We live and work in a data-driven society. Success in today’s Information Age obliges us to extract as much relevance and leverage as possible from the vast available data sets. Given the sheer volume of information, this can be a daunting task. Fortunately, tools such as exploratory data analysis (EDA) make the process easier and more effective.

This article answers the question, “What is exploratory data analysis?” We will investigate its importance and role in data science, various types, tools, and more. We’ll also share an online data science program professionals can take to boost their skills.

Let’s begin our journey with a definition. What is EDA?

## What is EDA?

Exploratory data analysis is a process of data analytics used to understand data in depth and learn its different characteristics, typically with visual means. This process lets analysts get a better feel for the data and helps them find functional patterns.

EDA primarily uses machine learning and deep learning models to discover what the data can show beyond the formal modeling or hypothesis training tasks. EDA gives data scientists a better understanding of data set variables and their relationships.

Now, let’s see what kinds of exploratory data analysis are available.

**Also Read: Why Use Python for Data Science?**

## The Types of Exploratory Data Analysis

There are four chief types of EDA.

### Univariate Non-Graphical

Univariate non-graphical EDA is the most straightforward form of data analysis. It analyzes data consisting of just one variable. Because it’s a single variable, this type of EDA doesn’t deal with causes or relationships. The chief purpose of univariate analysis is to describe the data and notice patterns within it.

### Univariate Graphical

Since non-graphical EDA methods don’t offer a complete picture of the data, data analysts must sometimes turn to graphical methods. Univariate graphical EDAs are typically sub-divided into the following forms:

- Box plots, which graphically show the analyst the five-number summaries of minimum, first quartile, median, third quartile, and maximum
- Stem-and-leaf plots that show all the data values and the distribution’s shape
- Histograms are bar plots in which each bar represents the frequency, also called the count or proportion of count to the total count, of cases for a range of values.

### Multivariate Nongraphical

Multivariate data originates from more than one variable. Common multivariate non-graphical EDA techniques show the relationship between two or more data variables via cross-tabulation or statistics.

### Multivariate Graphical

Multivariate graphical data uses graphics to illustrate the relationships between two or more data sets. The most used graphic in this form of EDA is a grouped bar plot or bar chart, each group representing a single level of one of the variables and each bar within the group representing levels of the other variable.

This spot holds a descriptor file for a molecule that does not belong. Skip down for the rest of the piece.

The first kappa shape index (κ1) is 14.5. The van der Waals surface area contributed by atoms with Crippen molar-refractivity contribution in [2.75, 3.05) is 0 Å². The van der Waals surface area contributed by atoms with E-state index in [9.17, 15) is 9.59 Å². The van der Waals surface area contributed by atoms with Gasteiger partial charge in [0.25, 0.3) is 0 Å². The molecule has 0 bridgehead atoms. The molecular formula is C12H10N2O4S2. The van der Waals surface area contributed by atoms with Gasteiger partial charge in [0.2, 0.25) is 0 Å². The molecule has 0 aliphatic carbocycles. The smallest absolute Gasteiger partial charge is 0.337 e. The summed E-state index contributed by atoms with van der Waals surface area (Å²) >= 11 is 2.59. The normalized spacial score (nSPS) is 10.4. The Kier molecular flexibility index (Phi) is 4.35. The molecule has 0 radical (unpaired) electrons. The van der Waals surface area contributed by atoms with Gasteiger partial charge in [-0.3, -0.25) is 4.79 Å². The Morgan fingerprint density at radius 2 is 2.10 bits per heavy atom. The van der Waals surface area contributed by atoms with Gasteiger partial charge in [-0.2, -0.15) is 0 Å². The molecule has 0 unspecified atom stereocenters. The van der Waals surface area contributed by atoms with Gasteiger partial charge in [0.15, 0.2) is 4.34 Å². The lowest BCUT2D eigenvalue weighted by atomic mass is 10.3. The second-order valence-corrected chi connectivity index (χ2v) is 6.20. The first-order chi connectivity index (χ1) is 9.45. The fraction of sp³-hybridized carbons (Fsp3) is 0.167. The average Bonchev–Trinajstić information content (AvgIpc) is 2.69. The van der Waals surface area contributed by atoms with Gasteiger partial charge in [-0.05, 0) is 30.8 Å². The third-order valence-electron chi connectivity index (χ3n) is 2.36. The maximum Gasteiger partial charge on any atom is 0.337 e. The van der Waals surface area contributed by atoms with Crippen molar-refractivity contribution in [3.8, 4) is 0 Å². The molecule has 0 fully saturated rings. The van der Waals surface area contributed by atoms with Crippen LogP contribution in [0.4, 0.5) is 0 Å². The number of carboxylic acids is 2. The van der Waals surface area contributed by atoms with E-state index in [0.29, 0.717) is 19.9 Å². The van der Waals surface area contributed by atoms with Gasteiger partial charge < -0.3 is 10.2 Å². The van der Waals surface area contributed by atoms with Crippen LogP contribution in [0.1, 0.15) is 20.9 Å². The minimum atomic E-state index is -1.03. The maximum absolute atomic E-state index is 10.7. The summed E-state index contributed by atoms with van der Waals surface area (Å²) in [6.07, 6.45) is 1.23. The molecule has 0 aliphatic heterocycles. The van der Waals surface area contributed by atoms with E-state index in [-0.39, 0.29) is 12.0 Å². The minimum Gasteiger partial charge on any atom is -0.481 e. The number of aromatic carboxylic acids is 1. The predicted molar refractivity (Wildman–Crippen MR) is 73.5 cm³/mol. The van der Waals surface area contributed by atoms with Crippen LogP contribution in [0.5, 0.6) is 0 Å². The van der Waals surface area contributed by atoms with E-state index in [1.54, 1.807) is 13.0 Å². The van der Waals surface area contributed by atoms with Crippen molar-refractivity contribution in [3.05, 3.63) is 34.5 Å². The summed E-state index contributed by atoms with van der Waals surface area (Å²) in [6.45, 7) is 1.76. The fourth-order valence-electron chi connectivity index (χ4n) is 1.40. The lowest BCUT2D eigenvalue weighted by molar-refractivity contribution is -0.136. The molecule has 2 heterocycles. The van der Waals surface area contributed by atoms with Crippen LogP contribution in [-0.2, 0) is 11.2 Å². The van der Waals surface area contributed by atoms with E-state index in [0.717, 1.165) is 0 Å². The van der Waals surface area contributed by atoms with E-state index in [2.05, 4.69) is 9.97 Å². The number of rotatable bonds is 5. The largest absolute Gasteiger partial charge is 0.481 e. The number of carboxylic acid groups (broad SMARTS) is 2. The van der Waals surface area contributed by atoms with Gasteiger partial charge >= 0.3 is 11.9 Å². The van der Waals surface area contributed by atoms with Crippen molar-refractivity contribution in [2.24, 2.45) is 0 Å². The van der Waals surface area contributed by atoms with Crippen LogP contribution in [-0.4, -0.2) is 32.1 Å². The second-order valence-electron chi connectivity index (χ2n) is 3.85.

There are forms of multivariate graphics, including:

- Bubble charts are a form of data visualization that employs multiple circles (or bubbles) in a two-dimensional plot
- Heat maps are graphical data representations where colors show values
- Multivariate charts are graphical representations of the relationships between factors and a response
- Run charts are line graphs of data plotted over time
- Scatter plots are used to plot data points on horizontal and vertical axes to demonstrate how much one variable is affected by another

Now, let’s see why exploratory data analysis is so vital to the data analysis process.

## Why is Exploratory Data Analysis Important?

Over the past decade, the data science field has proven its value and importance in the business world by providing vast opportunities for organizations to make critical business decisions by analyzing massive data streams. This data must be explored from every aspect to understand it more thoroughly, and that’s where exploratory data analysis comes in. EDA’s impactful features allow data analysts and researchers to make meaningful and productive decisions. Hence, EDA has an invaluable place in the field of data science.

Additionally, exploratory data analysis proves its worth by:

- Helping analysts prepare their data sets for analysis
- Allowing machine learning models to predict data sets better
- Giving researchers more accurate results
- Helping analysts choose a better machine learning model

**Also Read:A Beginner’s Guide to the Data Science Process**